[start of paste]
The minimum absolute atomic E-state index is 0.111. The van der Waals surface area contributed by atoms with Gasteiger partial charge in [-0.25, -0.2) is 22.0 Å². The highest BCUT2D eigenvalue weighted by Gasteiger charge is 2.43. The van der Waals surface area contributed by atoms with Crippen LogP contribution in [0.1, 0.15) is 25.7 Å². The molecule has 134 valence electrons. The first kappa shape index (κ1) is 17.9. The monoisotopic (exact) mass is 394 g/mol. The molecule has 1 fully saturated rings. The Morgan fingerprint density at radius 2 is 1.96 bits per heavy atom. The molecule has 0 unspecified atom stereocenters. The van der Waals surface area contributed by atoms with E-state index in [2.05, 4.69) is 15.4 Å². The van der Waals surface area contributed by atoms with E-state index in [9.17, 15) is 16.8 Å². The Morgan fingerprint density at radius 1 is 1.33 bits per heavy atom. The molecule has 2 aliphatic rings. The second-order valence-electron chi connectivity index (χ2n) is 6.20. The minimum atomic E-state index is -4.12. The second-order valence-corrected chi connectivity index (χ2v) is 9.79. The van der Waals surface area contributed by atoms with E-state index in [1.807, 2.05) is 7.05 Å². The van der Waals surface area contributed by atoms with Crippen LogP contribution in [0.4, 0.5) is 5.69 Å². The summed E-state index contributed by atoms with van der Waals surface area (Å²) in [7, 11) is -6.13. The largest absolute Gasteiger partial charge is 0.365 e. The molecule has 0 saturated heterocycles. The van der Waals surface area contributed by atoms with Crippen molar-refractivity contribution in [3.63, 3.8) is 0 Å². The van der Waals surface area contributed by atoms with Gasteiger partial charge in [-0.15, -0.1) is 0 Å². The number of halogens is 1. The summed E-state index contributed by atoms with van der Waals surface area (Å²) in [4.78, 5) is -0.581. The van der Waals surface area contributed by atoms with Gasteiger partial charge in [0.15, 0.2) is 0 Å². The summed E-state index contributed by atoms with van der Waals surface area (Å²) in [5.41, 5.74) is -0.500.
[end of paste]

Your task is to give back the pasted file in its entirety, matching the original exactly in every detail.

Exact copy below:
The minimum absolute atomic E-state index is 0.111. The van der Waals surface area contributed by atoms with Gasteiger partial charge in [-0.25, -0.2) is 22.0 Å². The highest BCUT2D eigenvalue weighted by Gasteiger charge is 2.43. The van der Waals surface area contributed by atoms with Crippen LogP contribution in [0.1, 0.15) is 25.7 Å². The molecule has 134 valence electrons. The first kappa shape index (κ1) is 17.9. The monoisotopic (exact) mass is 394 g/mol. The molecule has 1 fully saturated rings. The Morgan fingerprint density at radius 2 is 1.96 bits per heavy atom. The molecule has 0 unspecified atom stereocenters. The van der Waals surface area contributed by atoms with E-state index in [2.05, 4.69) is 15.4 Å². The van der Waals surface area contributed by atoms with E-state index in [9.17, 15) is 16.8 Å². The Morgan fingerprint density at radius 1 is 1.33 bits per heavy atom. The molecule has 2 aliphatic rings. The second-order valence-electron chi connectivity index (χ2n) is 6.20. The minimum atomic E-state index is -4.12. The second-order valence-corrected chi connectivity index (χ2v) is 9.79. The van der Waals surface area contributed by atoms with E-state index in [1.807, 2.05) is 7.05 Å². The van der Waals surface area contributed by atoms with Crippen LogP contribution in [0.4, 0.5) is 5.69 Å². The summed E-state index contributed by atoms with van der Waals surface area (Å²) in [7, 11) is -6.13. The largest absolute Gasteiger partial charge is 0.365 e. The molecule has 0 saturated heterocycles. The van der Waals surface area contributed by atoms with Crippen molar-refractivity contribution in [3.63, 3.8) is 0 Å². The van der Waals surface area contributed by atoms with Gasteiger partial charge in [-0.15, -0.1) is 0 Å². The number of halogens is 1. The summed E-state index contributed by atoms with van der Waals surface area (Å²) in [4.78, 5) is -0.581. The van der Waals surface area contributed by atoms with Gasteiger partial charge in [0.15, 0.2) is 0 Å². The summed E-state index contributed by atoms with van der Waals surface area (Å²) in [5.41, 5.74) is -0.500.